Why it matters that Google’s gone AWOL

*Note: This essay was published in the Colorado Springs Gazette print edition on September 13, 2018. It can also be found online here.

The empty chair representing Google at last week’s Congressional testimony in Washington spoke volumes. The nation called, and Google opted out.

This might otherwise be excused as an oversight. But it came on the heels of Google’s decision to step away from work with the Department of Defense by backing out of a Pentagon contract (Project Maven) the company had signed to improve image detection for defense surveillance platforms. The cancelled project was spurred on by thousands of Google employees petitioning their chief executive, arguing that continued work with the Department of Defense would “irreparably damage Google’s brand” and that the company should stay out of the “business of war.”

It seems that one of America’s most important companies has gone AWOL.

Continue reading “Why it matters that Google’s gone AWOL”

At the Commonwealth Club of California with Max Brooks – on Strategy Strikes Back

On Monday, June 25, 2018, I had a great time in San Francisco at the Commonwealth Club of California with my friend & co-editor Max Brooks talking about our book Strategy Strikes Back: How Star Wars Explains Modern Military Conflict.

Here are the links to the audio podcast and the video from the event.

American Strategic Myths Through the Lens of Star Wars

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(Please don’t ask me to describe the above image, which is the logo or calling card for the Midrats podcast!)

On June 3, 2018, I talked myths and legends and Star Wars and the American military with the guys at the Midrats podcast. You can find it here, Episode #439.

Star Wars and American Strategic Myths

*Note: This essay was originally published on the Modern War Institute’s Commentary & Analysis site.

Over the weekend, millions of Americans partook in a powerful strategic myth by heading to see the next offering from the Star Wars franchise: Solo: A Star Wars Story.

Considering its generational range and cultural reach, Star Wars may be the most important story about war since Thucydides wrote The Peloponnesian War. And it’s influence on the military has been profound: from forward-stationed soldiers calling their counter-mortar protection “R2-D2” to former four-star generals letting phrases like “disturbance in the Force” slip into their interviews; a recent, $10 billion Pentagon contract had been nicknamed “JEDI,” while, most notably, the Strategic Defense Initiative, a Reagan-era space-based missile defense program, quickly earned a catchier nickname: “Star Wars.”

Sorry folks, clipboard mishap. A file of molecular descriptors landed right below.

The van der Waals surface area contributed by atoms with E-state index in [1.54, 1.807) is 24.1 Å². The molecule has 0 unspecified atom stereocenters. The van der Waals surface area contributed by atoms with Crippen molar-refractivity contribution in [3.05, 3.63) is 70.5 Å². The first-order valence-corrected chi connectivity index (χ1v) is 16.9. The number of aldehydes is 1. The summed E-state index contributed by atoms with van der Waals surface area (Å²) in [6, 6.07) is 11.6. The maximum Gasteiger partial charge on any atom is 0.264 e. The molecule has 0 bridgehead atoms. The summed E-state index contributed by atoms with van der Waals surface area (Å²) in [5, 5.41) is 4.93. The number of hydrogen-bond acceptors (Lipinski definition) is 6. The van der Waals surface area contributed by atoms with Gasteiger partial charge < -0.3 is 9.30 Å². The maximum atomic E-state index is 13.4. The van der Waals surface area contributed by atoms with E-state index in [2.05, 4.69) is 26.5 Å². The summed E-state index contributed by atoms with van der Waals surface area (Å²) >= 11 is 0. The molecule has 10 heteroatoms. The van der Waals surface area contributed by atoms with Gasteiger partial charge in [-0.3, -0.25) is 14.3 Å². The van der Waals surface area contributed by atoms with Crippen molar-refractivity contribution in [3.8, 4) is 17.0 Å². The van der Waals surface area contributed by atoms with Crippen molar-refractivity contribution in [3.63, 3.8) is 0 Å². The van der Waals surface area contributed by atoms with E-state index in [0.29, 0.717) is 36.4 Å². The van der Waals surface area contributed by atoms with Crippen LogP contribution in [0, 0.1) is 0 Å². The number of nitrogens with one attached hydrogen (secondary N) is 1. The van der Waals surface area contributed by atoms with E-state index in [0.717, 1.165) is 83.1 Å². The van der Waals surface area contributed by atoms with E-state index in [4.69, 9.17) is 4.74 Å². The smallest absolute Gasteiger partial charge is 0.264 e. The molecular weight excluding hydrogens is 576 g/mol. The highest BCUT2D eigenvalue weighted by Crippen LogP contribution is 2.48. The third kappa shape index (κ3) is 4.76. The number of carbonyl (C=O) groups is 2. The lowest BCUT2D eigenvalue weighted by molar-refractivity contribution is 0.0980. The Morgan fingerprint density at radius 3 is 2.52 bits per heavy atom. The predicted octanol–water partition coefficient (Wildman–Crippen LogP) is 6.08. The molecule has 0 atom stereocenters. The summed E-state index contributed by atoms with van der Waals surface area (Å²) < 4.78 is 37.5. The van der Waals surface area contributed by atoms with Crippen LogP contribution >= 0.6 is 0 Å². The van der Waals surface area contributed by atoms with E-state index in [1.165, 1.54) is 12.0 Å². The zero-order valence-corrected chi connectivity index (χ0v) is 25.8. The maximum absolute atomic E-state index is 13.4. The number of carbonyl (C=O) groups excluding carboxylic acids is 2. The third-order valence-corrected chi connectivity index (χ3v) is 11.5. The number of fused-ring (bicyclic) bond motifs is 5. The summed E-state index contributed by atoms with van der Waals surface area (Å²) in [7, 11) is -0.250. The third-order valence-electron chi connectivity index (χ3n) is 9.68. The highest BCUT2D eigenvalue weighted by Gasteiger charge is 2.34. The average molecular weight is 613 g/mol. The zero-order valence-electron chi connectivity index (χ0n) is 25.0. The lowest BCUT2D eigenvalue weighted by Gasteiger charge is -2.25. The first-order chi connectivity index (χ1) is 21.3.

While some will inevitably dismiss the films as fairy tales or space operas, their immense grip on the American imagination means that understanding them, and other myths, is important to unlocking American attitudes toward war and strategy. Continue reading “Star Wars and American Strategic Myths”

Can science fiction help us prepare for 21st-century warfare?

*Note: This essay was published in the Los Angeles Times print edition on May 28, 2018. It can also be found online here.

The novelist Margaret Atwood recently caused a stir when, during an interview with Variety, she said that the 9/11 hijackers “got the idea” to fly planes into buildings from watching “Star Wars.”

Atwood, the author of “The Handmaid’s Tale” and other dystopian classics, did not have the facts right. The 19 hijackers were not inspired by “Star Wars.” Al Qaeda wasn’t reenacting the destruction of the Death Star.

But the premise of Atwood’s comment was not at all far-fetched. Literature and film have long sought to capture the realities of war, and, in turn, they have influenced thinking about war. There is a direct relationship between real war and “reel” war. Continue reading “Can science fiction help us prepare for 21st-century warfare?”

A Fallen and Forgotten Doughboy’s Legacy

*Note: This essay was published in the Wall Street Journal print edition on May 25, 2018. It can also be found online here.

The closest I came to getting killed in Iraq was during the summer of 2005. I spotted an enemy fighter firing a rocket-propelled grenade right at my Humvee. Somehow he missed, but for a moment I was sure I wasn’t going home.

Whenever something like that happened, afterward came a mental flash. In my mind’s eye, I’d see my funeral or look down on my corpse. Soldiers think about mortality more than most. I still do. We also think—especially over Memorial Day weekend—about those who died on other battlefields. Continue reading “A Fallen and Forgotten Doughboy’s Legacy”